Throughout most of Christian history – even when there was a canon – people felt it was worth telling other stories around the edges and in between the scenes of the canon.
The Hebrew Bible as originally created "was meant to be heard, not read silently. By reading it aloud you will discover, even feel, its rhythm. This text demands performance."
This blew me away. This was a reminder, one of the things both as a Jew and somebody who works to end discriminatory thought and action, I thought this was a game-changer. An interview with Dr. Jennifer Stollman
Here’s a saying [of Jesus] that nobody else knows about! And if you can figure out this …or really understand what’s going on here, you will have a certain kind of power. An interview with Nicola Denzey Lewis.
The canon is not something that is happening in the second century. It becomes an issue particularly in the fourth century. Canon, before, simply meant “these are the top ten books in my group.” A discussion between Dr. Shirley Paulson and Dr. Art Dewey.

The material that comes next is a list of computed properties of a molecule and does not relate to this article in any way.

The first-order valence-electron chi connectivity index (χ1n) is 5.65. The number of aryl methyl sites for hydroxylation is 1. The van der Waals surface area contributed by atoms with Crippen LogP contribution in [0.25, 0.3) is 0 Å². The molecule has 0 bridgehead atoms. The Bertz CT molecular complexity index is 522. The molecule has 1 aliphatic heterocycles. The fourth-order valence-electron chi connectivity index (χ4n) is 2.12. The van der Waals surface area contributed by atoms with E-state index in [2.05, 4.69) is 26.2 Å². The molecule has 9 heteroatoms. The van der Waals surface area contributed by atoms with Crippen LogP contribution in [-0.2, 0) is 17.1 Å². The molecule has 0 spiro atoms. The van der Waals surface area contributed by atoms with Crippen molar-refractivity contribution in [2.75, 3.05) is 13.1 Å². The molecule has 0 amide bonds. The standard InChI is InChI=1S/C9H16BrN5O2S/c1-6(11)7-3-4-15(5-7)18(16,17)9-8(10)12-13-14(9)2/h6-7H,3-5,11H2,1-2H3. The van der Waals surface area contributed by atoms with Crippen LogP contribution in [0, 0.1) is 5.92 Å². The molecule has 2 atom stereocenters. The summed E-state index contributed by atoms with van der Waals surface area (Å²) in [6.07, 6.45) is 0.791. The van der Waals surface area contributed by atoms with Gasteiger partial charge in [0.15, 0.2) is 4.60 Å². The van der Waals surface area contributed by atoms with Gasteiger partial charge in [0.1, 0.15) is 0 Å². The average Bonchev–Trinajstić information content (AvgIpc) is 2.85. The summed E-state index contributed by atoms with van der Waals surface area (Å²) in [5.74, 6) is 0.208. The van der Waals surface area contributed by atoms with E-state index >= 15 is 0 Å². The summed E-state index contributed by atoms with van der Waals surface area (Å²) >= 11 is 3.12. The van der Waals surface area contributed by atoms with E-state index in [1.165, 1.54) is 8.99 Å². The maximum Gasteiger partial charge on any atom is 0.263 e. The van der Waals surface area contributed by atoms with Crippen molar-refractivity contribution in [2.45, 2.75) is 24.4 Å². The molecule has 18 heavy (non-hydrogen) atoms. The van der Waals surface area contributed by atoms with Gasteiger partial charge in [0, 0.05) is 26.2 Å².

Although Seth stories are told in a variety of versions in these religions, Seth is always good and often heroic. And in a number of these stories, his role as Savior takes on a divine status.
Norea is a powerful female character in both texts, which complement what we know about her but do not give a completely matching picture. Presenter: Dr. Hal Taussig (with host Dr. Shirley Paulson) Includes transcript!
I might actually call her [Eve] a female Christ figure. She’s violated like Christ on the cross. There is a healing or a resurrection that happens. An interview with Dr. Celene Lillie.